And yet we both reached for the gun
Oh yes, oh yes, oh yes we both
Oh yes, we both
Oh yes, we both reached for
The gun, the gun, the gun, the gun
Oh yes, we both reached for the gun
For the gun."
A very simple dramatic scene which involves two characters and a gun. Each one reaches for it and grabs it. They grapple, vying for control, until BANG! A few seconds pass and one of the characters falls down dead.
Variations apply: sometimes the gunshot is a Bait-and-Switch Gunshot. Sometimes it comes from a third character watching the struggle. Sometimes it hits a bystander. Sometimes it hits a driver or pilot, if the fight is in a moving vehicle. Sometimes it's non-fatal. Sometimes it's not immediately obvious which of the two was shot. But a gun will always go off. Because that's dramatic.
There is also a variation of this used for melee weapons, usually a knife.
- This is what a murder suspect claims to have happened in Detective Conan, but Two Mix accidentally overheard two gunshots (meaning that the murderer shot his victim, then put the gun into the victim's hand and fired again so that the victim would test positive for gun-shot residue).
- Sinon's backstory in the third story arc of Sword Art Online is that she killed a bank robber after jumping him and struggling for his gun. When she was 11 years old. She's severely traumatized by the event.
- Blake and Mortimer, "The Francis Blake Affair." Fielding and Olrik fight over a gun... and Fielding dies, because Olrik is the recurring villain.
- Happens on several occasions in Tintin as a convenient way of bumping off the villain, as Tintin wasn't supposed to kill anybody. Notably, Jorgen and Wolf in Explorers on the Moon.
- In the 1959 version of The Bat, one occurs between the Bat and Dr. Wells. Dr. Wells winds up dead.
- Conquest Of Space (1955). General Merritt suffers Space Madness and tries to sabotage the rocket and murder his own son (his Number One, Captain Barney Merrit) only to get killed while struggling over the pistol. The general's loyal sergeant witnessed the event and accuses Captain Merritt of murder, declaring he'll be court-martialed on his return, regardless of any feelings Merritt might have on accidentally killing his own father. Fortunately the sergeant changes his mind by the end of the movie.
- This marks the point where things start to go bad in The Crazies (1973). The mayor of the town and his sheriff has arrived at the headquarters the military have set up, and start protesting their actions in rounding up all the townspeople. Colonel Peckham orders his men to go through the town confiscating all weapons — starting with the police who the Mayor orders to resist. There's a tense but silent struggle with each side trying to get the others' firearms, culminating in a gunshot which reveals that the town sheriff has been killed.
- Die Hard, only they're fighting over the gun, and the issue is to see whose neck gets snapped when they roll down the stairs...
- The Gold Rush has a variant where Big Jim and Black Larson struggle for a shotgun while Charlie tries to stay out of the conflict, but the gun is constantly pointed at him no matter where he goes.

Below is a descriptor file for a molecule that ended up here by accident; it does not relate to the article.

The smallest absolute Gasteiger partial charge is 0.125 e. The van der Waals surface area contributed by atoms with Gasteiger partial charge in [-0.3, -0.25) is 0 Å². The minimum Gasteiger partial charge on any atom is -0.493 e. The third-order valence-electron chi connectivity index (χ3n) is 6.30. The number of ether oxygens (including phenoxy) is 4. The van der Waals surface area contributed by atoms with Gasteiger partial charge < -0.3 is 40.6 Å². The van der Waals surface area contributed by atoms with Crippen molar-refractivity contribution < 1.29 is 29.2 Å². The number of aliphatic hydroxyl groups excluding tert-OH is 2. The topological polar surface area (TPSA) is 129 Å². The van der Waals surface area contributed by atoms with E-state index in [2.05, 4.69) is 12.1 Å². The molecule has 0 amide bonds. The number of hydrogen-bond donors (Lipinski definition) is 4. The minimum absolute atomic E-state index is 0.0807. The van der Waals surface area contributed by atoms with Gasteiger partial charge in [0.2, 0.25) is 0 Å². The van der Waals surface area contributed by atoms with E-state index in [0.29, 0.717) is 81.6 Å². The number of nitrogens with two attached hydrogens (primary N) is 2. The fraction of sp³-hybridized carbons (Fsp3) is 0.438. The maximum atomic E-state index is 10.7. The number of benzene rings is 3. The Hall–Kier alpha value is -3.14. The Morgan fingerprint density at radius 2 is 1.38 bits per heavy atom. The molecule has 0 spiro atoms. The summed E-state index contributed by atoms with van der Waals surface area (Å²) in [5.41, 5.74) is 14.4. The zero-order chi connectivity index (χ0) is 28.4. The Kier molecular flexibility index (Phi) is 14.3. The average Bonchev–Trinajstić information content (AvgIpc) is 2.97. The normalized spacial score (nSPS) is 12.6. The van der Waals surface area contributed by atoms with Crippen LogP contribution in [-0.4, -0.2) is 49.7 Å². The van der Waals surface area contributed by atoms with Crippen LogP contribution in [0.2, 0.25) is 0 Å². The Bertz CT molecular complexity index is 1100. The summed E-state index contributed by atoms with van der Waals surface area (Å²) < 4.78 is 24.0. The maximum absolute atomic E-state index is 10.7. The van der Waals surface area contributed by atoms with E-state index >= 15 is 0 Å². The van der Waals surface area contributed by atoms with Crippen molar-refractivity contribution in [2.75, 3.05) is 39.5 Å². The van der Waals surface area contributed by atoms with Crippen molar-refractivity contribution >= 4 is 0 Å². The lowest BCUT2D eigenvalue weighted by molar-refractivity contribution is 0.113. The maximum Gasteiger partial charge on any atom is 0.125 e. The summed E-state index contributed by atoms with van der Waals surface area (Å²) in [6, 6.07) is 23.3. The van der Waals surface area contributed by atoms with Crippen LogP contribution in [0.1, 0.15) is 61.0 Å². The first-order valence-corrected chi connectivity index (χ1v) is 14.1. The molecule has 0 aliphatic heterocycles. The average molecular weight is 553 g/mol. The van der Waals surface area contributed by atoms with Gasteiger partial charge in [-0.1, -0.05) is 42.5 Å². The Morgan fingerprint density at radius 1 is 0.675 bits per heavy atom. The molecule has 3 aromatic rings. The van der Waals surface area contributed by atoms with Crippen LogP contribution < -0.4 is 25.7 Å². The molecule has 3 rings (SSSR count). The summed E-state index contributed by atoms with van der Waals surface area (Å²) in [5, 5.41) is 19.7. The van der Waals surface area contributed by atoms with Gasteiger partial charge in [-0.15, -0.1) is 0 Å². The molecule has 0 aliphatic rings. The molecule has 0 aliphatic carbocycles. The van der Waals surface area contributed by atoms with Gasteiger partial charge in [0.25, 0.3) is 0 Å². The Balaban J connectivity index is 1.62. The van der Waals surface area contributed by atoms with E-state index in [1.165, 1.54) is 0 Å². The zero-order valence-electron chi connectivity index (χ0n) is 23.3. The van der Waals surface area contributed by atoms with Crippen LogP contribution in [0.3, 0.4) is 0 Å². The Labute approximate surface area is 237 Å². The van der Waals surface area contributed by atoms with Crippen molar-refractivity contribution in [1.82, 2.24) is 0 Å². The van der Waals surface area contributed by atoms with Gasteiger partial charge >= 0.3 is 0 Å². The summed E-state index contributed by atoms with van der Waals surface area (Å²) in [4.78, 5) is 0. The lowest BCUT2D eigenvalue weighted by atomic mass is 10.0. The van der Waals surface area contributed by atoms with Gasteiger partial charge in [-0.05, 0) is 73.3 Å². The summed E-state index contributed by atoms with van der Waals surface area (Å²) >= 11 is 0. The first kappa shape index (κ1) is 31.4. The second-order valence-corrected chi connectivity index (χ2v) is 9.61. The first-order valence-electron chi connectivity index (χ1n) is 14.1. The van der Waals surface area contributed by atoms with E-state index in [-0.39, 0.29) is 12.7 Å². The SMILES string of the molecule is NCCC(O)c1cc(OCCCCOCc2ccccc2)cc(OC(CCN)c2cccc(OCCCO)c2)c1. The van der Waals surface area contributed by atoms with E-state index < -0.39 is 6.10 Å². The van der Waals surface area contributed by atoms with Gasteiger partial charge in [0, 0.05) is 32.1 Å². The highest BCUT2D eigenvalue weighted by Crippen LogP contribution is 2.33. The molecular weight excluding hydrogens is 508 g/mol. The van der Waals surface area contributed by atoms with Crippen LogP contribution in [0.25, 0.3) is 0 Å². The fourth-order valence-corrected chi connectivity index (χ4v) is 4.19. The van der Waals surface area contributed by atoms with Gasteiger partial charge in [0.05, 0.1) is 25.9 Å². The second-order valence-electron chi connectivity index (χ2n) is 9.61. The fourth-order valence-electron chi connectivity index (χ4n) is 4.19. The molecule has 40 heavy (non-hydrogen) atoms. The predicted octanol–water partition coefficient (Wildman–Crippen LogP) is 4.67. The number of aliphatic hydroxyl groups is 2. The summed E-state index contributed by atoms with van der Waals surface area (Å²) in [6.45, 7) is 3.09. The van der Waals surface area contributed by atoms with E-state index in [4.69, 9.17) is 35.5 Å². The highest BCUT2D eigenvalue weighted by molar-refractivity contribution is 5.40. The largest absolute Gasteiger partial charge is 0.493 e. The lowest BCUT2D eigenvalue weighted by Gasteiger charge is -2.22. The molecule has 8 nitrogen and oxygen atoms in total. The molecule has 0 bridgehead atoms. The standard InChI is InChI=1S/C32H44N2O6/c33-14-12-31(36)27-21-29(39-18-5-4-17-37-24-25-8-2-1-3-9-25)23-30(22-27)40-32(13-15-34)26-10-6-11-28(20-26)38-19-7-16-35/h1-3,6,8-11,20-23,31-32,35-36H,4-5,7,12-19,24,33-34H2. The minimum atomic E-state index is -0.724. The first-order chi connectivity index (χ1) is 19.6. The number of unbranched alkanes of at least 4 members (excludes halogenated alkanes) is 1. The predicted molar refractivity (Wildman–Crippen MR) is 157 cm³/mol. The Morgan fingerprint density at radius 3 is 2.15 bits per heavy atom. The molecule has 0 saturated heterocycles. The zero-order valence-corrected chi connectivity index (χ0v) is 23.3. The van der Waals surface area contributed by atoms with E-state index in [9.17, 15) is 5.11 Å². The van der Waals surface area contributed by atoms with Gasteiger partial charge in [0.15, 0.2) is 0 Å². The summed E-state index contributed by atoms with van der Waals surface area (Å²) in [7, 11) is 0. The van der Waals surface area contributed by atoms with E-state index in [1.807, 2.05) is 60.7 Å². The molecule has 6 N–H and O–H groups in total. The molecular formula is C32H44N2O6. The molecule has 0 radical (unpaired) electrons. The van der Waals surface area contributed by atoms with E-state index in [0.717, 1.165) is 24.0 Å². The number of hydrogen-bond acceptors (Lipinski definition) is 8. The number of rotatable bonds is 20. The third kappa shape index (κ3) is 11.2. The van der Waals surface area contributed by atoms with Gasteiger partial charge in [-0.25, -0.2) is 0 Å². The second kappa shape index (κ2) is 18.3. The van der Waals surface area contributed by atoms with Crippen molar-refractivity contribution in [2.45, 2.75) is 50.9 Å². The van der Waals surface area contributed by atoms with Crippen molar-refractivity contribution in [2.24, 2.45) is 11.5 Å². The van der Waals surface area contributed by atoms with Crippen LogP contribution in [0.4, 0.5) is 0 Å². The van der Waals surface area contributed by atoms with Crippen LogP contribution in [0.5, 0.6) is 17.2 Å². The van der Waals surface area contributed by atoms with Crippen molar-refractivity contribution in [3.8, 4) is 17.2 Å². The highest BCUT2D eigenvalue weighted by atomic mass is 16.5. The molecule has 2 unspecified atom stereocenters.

- Arthur and a dream Elite Mook get caught in one in Inception. In a rotating hallway. Followed by a hotel room.
- Indiana Jones
- An interesting variation occurs in Raiders of the Lost Ark, when Indy and the mook he's struggling with briefly co-operate to shoot another mook that Toht just ordered to "Shoot them both".
- In Indiana Jones and the Last Crusade, Indy's father has a brief gun struggle with a Mook inside a tank. He defeats him by shooting ink at him with a pen. "The pen is mightier than the sword" indeed.
- James Bond:
Dr. Kaufman: Wait! I'm just a professional doing a job.
- Tomorrow Never Dies: Happens between Bond and mid-level villain Dr. Kaufman. Bond quickly gets control and points the gun at the villain's head, resulting in this exchange:
Bond: Me too. [shoots Kaufman]
- Casino Royale: As Bond is too busy trying to suffocate Steven Obano with two hands, the latter attempts to retrieve his silenced gun. Vesper Lynd comes in and bashes Obano's hand on the floor till he looses his grip on the gun. A shot is then fired without hitting anyone and Bond kills Obano.
- Skyfall: Happens between Bond and Patrice over Patrice's custom built sniper rifle.
- Spectre: M confronts C at the new secret services building in the climax, and a struggle ensues for the control of M's gun. A shot is fired in the glass ceiling, and falling shards cause C to lose balance and fall to death from the floor.
- This trope occurs in Juice between Raheem and Bishop after robbing Quiles' liquor store.
- The Monster Maker ends with Dr. Markoff and the now hideously disfigured Lawrence wrestling for possession of Markoff's. The scene then cuts to outside the room, where Bob, Patricia and Maxine hear a shot. It is Markoff who dies.
- TV movies, The Perfect Tennant as well as the The Perfect Wife, has this near the end.
- The killer in The Prowler dies after he struggles for his sawed-off shotgun with the Final Girl, and she manages pull the trigger, blowing his head to bits.
- In the 1951 remake of The Racket, the villain kills a policeman after a gun struggle, leaving some ambiguity as to whether he meant to fire the shot. In the 1927 original, he just pulls his gun and shoots the cop In the Back. Note the difference between pre- and -post Production Code standards.